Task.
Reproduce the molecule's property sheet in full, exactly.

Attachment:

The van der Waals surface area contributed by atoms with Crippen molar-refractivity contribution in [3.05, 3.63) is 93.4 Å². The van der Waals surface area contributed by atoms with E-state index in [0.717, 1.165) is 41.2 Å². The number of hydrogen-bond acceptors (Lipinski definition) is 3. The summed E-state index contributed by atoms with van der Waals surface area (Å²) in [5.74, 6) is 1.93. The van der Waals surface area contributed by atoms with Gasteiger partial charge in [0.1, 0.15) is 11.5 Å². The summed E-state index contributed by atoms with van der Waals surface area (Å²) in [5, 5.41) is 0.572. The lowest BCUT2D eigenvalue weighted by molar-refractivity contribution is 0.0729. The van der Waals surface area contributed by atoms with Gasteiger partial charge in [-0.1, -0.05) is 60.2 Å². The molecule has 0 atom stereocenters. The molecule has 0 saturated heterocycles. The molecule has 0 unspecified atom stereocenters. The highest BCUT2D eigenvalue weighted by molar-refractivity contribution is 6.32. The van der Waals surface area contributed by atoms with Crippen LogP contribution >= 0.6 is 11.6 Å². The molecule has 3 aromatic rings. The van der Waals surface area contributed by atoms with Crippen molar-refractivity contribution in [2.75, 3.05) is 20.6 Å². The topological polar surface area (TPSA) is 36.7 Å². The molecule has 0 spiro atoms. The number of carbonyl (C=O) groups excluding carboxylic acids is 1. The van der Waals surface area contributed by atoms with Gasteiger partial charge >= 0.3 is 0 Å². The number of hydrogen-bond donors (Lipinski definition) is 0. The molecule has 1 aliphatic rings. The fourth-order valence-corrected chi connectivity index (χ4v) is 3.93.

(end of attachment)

The van der Waals surface area contributed by atoms with Crippen molar-refractivity contribution in [3.05, 3.63) is 93.4 Å². The van der Waals surface area contributed by atoms with E-state index in [0.717, 1.165) is 41.2 Å². The number of hydrogen-bond acceptors (Lipinski definition) is 3. The summed E-state index contributed by atoms with van der Waals surface area (Å²) in [5.74, 6) is 1.93. The van der Waals surface area contributed by atoms with Gasteiger partial charge in [0.1, 0.15) is 11.5 Å². The summed E-state index contributed by atoms with van der Waals surface area (Å²) in [5, 5.41) is 0.572. The lowest BCUT2D eigenvalue weighted by molar-refractivity contribution is 0.0729. The van der Waals surface area contributed by atoms with Gasteiger partial charge in [-0.1, -0.05) is 60.2 Å². The molecule has 0 atom stereocenters. The molecule has 0 saturated heterocycles. The molecule has 0 unspecified atom stereocenters. The highest BCUT2D eigenvalue weighted by molar-refractivity contribution is 6.32. The van der Waals surface area contributed by atoms with Crippen LogP contribution >= 0.6 is 11.6 Å². The molecule has 3 aromatic rings. The van der Waals surface area contributed by atoms with Crippen molar-refractivity contribution in [2.75, 3.05) is 20.6 Å². The topological polar surface area (TPSA) is 36.7 Å². The molecule has 0 spiro atoms. The number of carbonyl (C=O) groups excluding carboxylic acids is 1. The van der Waals surface area contributed by atoms with Gasteiger partial charge >= 0.3 is 0 Å². The number of hydrogen-bond donors (Lipinski definition) is 0. The molecule has 1 aliphatic rings. The fourth-order valence-corrected chi connectivity index (χ4v) is 3.93.